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Mitochondrial disease in pregnancy: a systematic review

Lookup NU author(s): Rebecca Say, Professor Roger Whittaker, Professor Bobby McFarlandORCiD, Professor Robert Taylor, Emeritus Professor Doug Turnbull


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Mitochondrial diseases are heterogeneous in clinical presentation and genotype. The incidence of known pathogenic mitochondrial DNA mutations in the general population is 1 in 500. Little is known about the implications of pregnancy for women with mitochondrial disease. We undertook a systematic review of the literature on mitochondrial disease in pregnancy. Ten case reports were identified. The most common complications were threatened preterm labour (5 women) and preeclampsia (4 women). Two women experienced magnesium sulphate toxicity. Pregnancy had a varied effect on mitochondrial disease with some women being asymptomatic; others developing mild symptoms such as exercise intolerance or muscle weakness which resolved postnatally; and others developed more serious, persistent symptoms such as symptomatic Wolff–Parkinson–White syndrome, persistent paraesthesia and focal segmental glomerulosclerosis. Women with mitochondrial disease appear to be at increased risk of complications during pregnancy and labour but further prospective cohort studies are needed.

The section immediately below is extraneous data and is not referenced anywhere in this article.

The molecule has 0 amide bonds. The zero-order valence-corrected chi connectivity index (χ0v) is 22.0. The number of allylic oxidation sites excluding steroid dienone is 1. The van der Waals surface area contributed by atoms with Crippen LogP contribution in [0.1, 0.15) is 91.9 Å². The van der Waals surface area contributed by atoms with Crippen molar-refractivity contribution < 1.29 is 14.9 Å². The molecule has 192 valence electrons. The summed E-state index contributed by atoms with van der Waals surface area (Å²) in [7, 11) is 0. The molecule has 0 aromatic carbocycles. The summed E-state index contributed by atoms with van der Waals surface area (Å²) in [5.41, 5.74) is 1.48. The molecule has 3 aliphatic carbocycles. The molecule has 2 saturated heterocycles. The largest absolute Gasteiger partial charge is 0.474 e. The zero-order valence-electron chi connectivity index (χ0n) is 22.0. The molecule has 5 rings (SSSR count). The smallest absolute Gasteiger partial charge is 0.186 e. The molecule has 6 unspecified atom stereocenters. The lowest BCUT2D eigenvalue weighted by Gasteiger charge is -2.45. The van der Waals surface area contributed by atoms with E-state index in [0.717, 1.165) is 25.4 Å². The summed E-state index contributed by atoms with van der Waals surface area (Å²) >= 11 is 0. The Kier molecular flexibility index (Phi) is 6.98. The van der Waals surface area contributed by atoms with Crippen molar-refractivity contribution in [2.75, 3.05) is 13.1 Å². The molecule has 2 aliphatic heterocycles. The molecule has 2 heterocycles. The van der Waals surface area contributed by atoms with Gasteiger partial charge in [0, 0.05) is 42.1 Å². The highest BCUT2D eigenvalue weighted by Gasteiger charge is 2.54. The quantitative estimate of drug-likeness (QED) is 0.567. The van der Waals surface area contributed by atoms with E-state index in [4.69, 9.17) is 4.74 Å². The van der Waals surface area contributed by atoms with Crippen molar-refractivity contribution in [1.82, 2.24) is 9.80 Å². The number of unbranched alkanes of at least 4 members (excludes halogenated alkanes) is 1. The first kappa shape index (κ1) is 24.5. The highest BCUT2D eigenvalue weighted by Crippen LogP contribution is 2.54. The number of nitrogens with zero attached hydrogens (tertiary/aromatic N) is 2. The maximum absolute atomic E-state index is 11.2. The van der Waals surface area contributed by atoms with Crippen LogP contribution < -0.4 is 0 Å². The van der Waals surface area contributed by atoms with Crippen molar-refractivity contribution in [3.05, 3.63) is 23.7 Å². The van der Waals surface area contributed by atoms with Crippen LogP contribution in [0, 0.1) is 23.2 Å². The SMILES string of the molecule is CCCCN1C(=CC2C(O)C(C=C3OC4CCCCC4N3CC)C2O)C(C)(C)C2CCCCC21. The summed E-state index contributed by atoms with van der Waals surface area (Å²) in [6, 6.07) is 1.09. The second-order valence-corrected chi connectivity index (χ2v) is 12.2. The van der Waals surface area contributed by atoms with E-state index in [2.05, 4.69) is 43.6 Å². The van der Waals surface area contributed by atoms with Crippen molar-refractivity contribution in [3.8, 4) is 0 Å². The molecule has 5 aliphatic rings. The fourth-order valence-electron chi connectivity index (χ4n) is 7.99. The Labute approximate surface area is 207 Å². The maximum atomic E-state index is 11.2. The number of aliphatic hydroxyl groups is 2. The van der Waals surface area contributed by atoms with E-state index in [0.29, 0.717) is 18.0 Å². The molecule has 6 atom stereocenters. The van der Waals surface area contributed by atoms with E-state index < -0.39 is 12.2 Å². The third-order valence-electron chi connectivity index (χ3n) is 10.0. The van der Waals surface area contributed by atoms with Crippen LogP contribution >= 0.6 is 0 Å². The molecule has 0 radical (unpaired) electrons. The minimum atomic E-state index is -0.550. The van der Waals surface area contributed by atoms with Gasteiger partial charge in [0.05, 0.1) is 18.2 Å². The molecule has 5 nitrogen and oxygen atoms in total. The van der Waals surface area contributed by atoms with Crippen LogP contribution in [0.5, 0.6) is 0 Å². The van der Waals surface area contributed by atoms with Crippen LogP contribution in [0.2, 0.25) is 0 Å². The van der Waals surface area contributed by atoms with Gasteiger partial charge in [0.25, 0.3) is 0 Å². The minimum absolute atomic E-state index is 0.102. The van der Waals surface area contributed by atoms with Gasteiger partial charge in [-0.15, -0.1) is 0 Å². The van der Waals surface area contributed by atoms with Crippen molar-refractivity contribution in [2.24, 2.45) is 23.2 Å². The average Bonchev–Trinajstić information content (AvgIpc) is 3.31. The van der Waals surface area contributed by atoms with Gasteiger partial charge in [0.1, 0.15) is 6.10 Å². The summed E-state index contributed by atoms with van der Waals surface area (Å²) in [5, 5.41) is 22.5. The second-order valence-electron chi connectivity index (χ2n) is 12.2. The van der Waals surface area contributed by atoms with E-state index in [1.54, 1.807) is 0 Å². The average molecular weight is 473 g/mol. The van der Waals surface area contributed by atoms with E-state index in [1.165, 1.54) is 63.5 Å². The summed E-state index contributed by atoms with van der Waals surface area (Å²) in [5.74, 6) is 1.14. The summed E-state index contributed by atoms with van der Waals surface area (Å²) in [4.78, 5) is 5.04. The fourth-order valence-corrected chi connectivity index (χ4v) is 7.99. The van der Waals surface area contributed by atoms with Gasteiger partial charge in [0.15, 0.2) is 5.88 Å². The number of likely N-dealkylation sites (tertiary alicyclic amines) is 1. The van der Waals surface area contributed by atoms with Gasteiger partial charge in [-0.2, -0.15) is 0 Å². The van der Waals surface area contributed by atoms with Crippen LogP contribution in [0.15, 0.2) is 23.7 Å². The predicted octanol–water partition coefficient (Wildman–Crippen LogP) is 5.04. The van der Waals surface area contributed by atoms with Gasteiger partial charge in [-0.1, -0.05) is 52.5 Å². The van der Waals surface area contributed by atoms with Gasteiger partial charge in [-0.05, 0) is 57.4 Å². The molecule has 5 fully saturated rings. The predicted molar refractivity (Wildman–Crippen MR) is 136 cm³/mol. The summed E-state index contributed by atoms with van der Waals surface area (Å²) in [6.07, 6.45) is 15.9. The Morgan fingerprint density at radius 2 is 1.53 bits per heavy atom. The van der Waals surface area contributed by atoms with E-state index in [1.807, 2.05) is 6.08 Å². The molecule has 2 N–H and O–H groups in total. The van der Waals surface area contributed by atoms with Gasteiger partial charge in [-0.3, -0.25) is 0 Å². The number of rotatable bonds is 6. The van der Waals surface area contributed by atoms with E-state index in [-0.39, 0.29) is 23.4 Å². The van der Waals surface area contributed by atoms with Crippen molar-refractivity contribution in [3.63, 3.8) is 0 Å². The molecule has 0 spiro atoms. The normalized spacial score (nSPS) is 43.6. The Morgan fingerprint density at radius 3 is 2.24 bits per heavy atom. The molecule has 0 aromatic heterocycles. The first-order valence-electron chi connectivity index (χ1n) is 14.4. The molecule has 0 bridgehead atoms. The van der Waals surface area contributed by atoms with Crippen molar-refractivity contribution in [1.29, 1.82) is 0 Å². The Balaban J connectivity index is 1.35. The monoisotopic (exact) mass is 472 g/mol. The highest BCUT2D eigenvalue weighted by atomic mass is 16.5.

Publication metadata

Author(s): Say RE, Whittaker RG, Turnbull HE, McFarland R, Taylor RW, Turnbull DM

Publication type: Review

Publication status: Published

Journal: Obstetric Medicine

Year: 2011

Volume: 4

Issue: 3

Pages: 90-94

Print publication date: 23/06/2011

ISSN (print): 1753-495X

ISSN (electronic): 1753-4968


DOI: 10.1258/om.2011.110008